Ejector 12 and receptor 16 each include a respective housing 24 and 26 of substantially rectangular cross section and arrangeable so as to extend longitudinally along the passageway 14. Housing 24 is provided with a side wall 28 facing receptor 16 and provided with a plurality of apertures 30, each of which apertures 30 registers with the bore of a respective one of guide arrangements to be described below, which guide arrangements are disposed within housing 24. Housing 26 has an open side 32 disposed facing the ejector 12, with a penetratable material 34, which may be cork, or a suitable foam synthetic material known per se, being disposed in housing 26 and arranged for retaining discrete articles propelled from the apertures 30 of ejector 12 toward the open side 32 of receptor 16.
Referring now more particularly to FIGS. 4 through 6 of the drawings, as mentioned above, ejector 12 also includes a plurality of guide arrangements 36 mounted in housing 24 sequentially directing discrete articles 38 through an associated one of the apertures 30 provided in side wall 28. A compressed fluid assembly 40 is connected to the guide arrangements 36 for propelling articles 38 from housing 24.
Each of the guide arrangements 36 includes a vertically disposed magazine 42 having a lower portion 44 and arranged for holding a plurality of articles 38. A removable cap 46 disposed on the upper inlet portion of magazine 42 permits replenishing of articles 38. The lower portion 44 of magazine 42 is placed in communication with compressed fluid assembly 40 as by a suitable elbow fitting 48.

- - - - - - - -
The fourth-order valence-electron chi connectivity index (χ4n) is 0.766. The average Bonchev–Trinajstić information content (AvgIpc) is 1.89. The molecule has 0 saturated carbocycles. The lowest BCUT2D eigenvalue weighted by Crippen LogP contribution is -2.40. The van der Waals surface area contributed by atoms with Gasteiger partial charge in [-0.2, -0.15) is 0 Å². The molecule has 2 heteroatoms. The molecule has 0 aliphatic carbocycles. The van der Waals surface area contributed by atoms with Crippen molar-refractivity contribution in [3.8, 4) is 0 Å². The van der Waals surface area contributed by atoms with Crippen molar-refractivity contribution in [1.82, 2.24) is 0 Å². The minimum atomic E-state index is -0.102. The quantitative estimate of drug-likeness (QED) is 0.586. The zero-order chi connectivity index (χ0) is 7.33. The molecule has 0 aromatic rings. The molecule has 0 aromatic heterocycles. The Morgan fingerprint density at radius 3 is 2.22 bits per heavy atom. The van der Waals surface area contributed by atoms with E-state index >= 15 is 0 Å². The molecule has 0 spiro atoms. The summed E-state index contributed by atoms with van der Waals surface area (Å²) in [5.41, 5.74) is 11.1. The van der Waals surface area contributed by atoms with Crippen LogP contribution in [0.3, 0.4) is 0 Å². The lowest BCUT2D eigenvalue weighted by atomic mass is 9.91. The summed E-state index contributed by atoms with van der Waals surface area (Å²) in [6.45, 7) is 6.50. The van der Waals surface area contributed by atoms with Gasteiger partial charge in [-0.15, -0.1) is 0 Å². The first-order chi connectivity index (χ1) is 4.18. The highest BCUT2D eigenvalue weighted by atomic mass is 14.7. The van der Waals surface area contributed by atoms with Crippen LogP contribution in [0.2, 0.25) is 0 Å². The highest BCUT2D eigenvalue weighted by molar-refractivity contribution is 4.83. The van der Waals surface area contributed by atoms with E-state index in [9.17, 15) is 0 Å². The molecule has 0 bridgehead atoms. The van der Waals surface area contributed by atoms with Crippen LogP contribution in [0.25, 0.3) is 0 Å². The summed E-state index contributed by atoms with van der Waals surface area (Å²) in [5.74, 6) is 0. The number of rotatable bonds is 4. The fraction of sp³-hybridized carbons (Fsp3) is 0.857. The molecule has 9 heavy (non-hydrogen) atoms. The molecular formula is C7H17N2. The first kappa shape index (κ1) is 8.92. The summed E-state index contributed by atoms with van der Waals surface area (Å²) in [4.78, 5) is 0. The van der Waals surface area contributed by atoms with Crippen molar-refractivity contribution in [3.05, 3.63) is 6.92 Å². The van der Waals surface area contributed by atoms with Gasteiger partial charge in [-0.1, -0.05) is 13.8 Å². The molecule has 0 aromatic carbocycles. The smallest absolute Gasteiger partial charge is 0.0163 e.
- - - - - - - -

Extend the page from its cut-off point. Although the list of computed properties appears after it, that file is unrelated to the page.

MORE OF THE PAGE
An outlet bore 30', which forms an extension of and is aligned with an associated one of the apertures 30, is also included in each of the guide arrangements 36 so as to be in communication with the lower portion 44 of the associated magazine 42 and permit an exit path for articles 38 from housing 24.
Compressed fluid assembly 40 includes a plurality of hoses 50 arranged in parallel extending from a regulatory module 52 which includes a suitable manifold, to which module 52 is connected a conventional compressed bottle 54 as by a hose 56. Carbon dioxide or other suitable gas can be used as the medium for projecting articles 38 from ejector 12.